Old Timey Fruit Trees for Deep South

Discussion in 'Gardening & Plant Propagation' started by JawjaBoy, Oct 13, 2017 at 5:14 AM.

  1. JawjaBoy

    JawjaBoy Cultured Redneck

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    I've looked but haven't found anything so I figured I'd ask and see if anyone had some answers.

    Most all my life I've seen pear trees around old farm houses with large, hard, but very sweet fruit. Does anybody know what variety of pears these are? Also, I've seen a good number of apple trees around my area. The fruit are usually green, fairly small and quite tart. Again these are usually around old farm houses. Any ideas as to what kind they are?

    I'm in South Georgia just north of Vidalia, solidly in zone 8b, but I would love to see about getting some of these old timers to plant around our place. Thanks in advance!
     
  2. CIW

    CIW Well-Known Member

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    Aren't paw paw fruit grown over that way. I have a friend in southern Kentucky that has several. Maybe your too far south.
     

  3. Lookin4GoodLife

    Lookin4GoodLife Well-Known Member

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  4. ldc

    ldc Well-Known Member Supporter

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    I'm also in Zone 8b here in Baton Rouge, and I've seen (and eaten!) that type of green apple and pear. Some were growing in the LSU horticulture demo garden from a long time ago. The green apples are an early summer type, with pears ripening in Aug/Sept. No one on staff knew what type they were. For many years there were also peaches and plums, which died a few years ago. I did see some plum trees advertised in a penny paper from Mississippi; they tasted like apricots! Maybe check the penny papers for your area...
     
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  5. JawjaBoy

    JawjaBoy Cultured Redneck

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    That sounds about right on ripening times. If nothing else I'm tempted to try to get ahold of some fruit from a couple of trees I know of around some derelict old farms and try to grow them from seed. But that's a heck of a job and I'd rather get trees to plant if I can.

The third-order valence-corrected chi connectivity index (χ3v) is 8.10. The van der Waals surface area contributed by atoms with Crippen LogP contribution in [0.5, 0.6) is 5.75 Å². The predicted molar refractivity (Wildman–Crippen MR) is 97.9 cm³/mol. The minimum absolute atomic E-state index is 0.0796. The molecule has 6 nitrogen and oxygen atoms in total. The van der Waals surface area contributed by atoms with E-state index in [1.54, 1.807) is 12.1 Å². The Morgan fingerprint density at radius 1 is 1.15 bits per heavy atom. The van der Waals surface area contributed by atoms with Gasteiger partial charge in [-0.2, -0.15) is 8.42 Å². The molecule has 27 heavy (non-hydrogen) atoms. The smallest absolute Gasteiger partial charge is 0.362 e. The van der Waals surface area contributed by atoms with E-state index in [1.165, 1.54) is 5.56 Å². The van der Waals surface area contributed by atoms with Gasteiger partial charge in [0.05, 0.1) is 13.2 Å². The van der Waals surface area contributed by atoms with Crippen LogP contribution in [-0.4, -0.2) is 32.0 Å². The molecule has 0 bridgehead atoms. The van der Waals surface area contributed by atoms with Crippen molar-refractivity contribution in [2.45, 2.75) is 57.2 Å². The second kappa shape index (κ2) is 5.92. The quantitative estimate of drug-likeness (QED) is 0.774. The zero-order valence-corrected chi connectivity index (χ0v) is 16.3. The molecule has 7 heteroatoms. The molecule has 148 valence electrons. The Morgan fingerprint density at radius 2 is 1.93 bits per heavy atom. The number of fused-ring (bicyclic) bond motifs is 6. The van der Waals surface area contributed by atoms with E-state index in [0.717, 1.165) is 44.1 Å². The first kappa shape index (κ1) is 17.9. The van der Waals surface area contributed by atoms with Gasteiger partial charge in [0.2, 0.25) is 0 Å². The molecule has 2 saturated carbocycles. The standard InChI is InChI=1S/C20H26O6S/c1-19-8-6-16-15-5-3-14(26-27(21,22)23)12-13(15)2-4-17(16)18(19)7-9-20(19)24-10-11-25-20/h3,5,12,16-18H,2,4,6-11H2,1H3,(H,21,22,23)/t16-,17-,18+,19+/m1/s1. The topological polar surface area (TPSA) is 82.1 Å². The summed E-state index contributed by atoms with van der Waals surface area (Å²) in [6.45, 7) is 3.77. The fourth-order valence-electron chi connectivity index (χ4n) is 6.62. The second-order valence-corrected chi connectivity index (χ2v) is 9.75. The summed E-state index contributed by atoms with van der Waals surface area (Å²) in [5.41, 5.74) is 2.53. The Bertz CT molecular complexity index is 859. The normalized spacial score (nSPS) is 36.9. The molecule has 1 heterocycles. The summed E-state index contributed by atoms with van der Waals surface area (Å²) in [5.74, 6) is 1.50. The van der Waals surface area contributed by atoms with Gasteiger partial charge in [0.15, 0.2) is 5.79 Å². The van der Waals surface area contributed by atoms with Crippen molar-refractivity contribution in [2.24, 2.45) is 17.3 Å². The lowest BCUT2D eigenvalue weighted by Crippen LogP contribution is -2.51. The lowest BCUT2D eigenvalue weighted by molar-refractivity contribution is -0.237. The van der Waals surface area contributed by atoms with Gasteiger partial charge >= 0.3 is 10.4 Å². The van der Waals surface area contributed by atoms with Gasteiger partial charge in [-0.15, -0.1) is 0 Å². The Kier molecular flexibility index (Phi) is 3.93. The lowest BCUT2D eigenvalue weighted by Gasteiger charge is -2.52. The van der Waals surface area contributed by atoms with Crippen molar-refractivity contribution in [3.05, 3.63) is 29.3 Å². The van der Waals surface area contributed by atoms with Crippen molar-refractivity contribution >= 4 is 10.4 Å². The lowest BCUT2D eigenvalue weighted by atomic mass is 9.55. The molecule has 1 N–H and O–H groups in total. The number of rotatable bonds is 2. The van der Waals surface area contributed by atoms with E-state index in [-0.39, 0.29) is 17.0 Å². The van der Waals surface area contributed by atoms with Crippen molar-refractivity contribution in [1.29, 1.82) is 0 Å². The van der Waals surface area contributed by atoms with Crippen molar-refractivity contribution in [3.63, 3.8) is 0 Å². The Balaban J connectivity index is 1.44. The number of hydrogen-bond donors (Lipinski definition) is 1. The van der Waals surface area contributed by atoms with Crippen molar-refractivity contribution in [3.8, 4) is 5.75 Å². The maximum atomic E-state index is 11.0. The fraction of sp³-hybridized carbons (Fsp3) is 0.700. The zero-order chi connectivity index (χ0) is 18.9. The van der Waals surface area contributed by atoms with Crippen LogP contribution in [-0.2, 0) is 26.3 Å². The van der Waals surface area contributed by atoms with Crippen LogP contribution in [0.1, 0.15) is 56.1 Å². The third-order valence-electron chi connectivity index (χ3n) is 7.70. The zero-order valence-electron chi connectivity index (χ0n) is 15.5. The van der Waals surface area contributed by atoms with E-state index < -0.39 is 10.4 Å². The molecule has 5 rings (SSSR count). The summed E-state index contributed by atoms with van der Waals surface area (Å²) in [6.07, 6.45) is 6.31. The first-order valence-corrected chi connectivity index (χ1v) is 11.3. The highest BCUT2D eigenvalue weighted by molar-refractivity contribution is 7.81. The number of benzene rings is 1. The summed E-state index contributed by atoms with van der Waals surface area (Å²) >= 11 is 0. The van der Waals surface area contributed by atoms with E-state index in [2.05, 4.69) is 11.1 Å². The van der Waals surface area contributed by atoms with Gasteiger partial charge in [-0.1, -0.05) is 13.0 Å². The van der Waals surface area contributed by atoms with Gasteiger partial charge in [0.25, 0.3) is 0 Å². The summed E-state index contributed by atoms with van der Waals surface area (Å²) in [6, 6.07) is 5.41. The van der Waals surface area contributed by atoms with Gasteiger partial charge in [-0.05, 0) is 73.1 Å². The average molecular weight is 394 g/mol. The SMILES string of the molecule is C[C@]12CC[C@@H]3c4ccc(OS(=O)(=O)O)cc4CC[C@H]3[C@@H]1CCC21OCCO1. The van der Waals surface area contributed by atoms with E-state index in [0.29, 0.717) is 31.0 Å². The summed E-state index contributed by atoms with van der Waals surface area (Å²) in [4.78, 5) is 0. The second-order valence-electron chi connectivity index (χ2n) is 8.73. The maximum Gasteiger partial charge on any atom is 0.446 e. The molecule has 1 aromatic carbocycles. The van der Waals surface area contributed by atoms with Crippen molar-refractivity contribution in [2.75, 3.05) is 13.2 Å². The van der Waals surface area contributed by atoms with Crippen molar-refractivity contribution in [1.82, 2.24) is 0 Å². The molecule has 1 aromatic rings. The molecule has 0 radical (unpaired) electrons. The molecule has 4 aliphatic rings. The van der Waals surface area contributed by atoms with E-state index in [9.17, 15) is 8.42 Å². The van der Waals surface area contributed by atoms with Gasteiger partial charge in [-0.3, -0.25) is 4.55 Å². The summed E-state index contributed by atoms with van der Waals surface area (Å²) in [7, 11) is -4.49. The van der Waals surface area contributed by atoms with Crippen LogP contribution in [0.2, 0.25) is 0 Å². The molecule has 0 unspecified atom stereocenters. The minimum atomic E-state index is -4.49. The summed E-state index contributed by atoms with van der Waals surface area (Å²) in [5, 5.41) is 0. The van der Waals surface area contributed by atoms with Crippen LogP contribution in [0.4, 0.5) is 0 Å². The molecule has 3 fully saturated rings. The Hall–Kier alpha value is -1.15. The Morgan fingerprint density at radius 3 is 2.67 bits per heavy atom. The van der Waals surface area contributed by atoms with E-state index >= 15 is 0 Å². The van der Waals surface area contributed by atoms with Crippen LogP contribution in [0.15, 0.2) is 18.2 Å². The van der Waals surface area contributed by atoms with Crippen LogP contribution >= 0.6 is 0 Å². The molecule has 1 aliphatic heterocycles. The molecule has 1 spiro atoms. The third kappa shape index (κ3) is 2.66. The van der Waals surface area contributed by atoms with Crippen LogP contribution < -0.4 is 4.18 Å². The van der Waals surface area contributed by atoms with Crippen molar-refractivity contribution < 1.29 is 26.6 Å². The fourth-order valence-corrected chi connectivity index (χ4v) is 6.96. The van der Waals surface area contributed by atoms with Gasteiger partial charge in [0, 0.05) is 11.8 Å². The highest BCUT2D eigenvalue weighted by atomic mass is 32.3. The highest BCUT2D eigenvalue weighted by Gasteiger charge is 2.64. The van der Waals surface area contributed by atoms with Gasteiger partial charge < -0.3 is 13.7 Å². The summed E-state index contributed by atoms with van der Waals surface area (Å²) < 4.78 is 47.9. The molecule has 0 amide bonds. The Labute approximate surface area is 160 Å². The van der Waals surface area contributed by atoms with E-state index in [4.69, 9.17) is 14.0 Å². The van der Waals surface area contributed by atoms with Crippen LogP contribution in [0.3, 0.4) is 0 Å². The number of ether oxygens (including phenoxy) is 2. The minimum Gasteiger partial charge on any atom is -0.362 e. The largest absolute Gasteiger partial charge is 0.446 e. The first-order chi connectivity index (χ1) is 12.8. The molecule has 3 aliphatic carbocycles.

6. JawjaBoy

    JawjaBoy Cultured Redneck

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    Thank you! I hadn't thought of that but I'll definitely give them a call. I'm actually in Emanuel county, about 25 miles from Vidalia. But while nobody has ever heard of Stillmore, everybody's heard of Vidalia!
     
  7. haypoint

    haypoint Well-Known Member Supporter

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    Apples and pears are unique in that they do not reproduce exactly from seed. They end up being some sort of, often inferior, cross. So your grown from seed idea is flawed.
    Most apple tree varieties require a cold period in order to produce fruit. You will need to locate varieties known to not require that cold period.
    You can select rootstocks suitable to your area and collect scions from the proper varieties prior to spring time bud swell and carefully graft onto your rootstocks. Scion is budstock from this year's growth. Often old homestead trees are barely living and not much new growth. Heavily pruning those homestead trees will promote lots of new growth next year and then the following winter, you'll have good scions to use.
    If you know the variety, several places sell scions, including the USDA. Order them now for spring delivery.